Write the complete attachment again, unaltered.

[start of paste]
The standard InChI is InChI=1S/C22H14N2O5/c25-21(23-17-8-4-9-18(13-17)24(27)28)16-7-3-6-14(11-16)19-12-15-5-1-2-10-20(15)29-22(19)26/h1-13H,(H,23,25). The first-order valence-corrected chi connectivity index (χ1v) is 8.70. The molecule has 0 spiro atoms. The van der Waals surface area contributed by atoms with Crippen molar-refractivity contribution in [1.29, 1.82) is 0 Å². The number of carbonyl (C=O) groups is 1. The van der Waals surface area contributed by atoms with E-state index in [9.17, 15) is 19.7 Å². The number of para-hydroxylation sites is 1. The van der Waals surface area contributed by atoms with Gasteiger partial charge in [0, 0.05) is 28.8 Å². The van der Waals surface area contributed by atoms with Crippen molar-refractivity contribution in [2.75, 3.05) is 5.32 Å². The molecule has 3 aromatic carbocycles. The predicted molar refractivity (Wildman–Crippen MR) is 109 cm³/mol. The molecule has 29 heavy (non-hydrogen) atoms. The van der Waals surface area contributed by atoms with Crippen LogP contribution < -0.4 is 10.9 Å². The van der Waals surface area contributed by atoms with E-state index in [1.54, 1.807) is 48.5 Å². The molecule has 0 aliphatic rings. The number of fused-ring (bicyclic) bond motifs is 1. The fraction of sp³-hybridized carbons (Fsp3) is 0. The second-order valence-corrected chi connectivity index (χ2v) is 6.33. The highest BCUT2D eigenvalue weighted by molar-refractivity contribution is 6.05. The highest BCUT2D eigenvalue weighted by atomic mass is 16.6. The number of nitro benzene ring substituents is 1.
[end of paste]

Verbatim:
The standard InChI is InChI=1S/C22H14N2O5/c25-21(23-17-8-4-9-18(13-17)24(27)28)16-7-3-6-14(11-16)19-12-15-5-1-2-10-20(15)29-22(19)26/h1-13H,(H,23,25). The first-order valence-corrected chi connectivity index (χ1v) is 8.70. The molecule has 0 spiro atoms. The van der Waals surface area contributed by atoms with Crippen molar-refractivity contribution in [1.29, 1.82) is 0 Å². The number of carbonyl (C=O) groups is 1. The van der Waals surface area contributed by atoms with E-state index in [9.17, 15) is 19.7 Å². The number of para-hydroxylation sites is 1. The van der Waals surface area contributed by atoms with Gasteiger partial charge in [0, 0.05) is 28.8 Å². The van der Waals surface area contributed by atoms with Crippen molar-refractivity contribution in [2.75, 3.05) is 5.32 Å². The molecule has 3 aromatic carbocycles. The predicted molar refractivity (Wildman–Crippen MR) is 109 cm³/mol. The molecule has 29 heavy (non-hydrogen) atoms. The van der Waals surface area contributed by atoms with Crippen LogP contribution < -0.4 is 10.9 Å². The van der Waals surface area contributed by atoms with E-state index in [1.54, 1.807) is 48.5 Å². The molecule has 0 aliphatic rings. The number of fused-ring (bicyclic) bond motifs is 1. The fraction of sp³-hybridized carbons (Fsp3) is 0. The second-order valence-corrected chi connectivity index (χ2v) is 6.33. The highest BCUT2D eigenvalue weighted by molar-refractivity contribution is 6.05. The highest BCUT2D eigenvalue weighted by atomic mass is 16.6. The number of nitro benzene ring substituents is 1.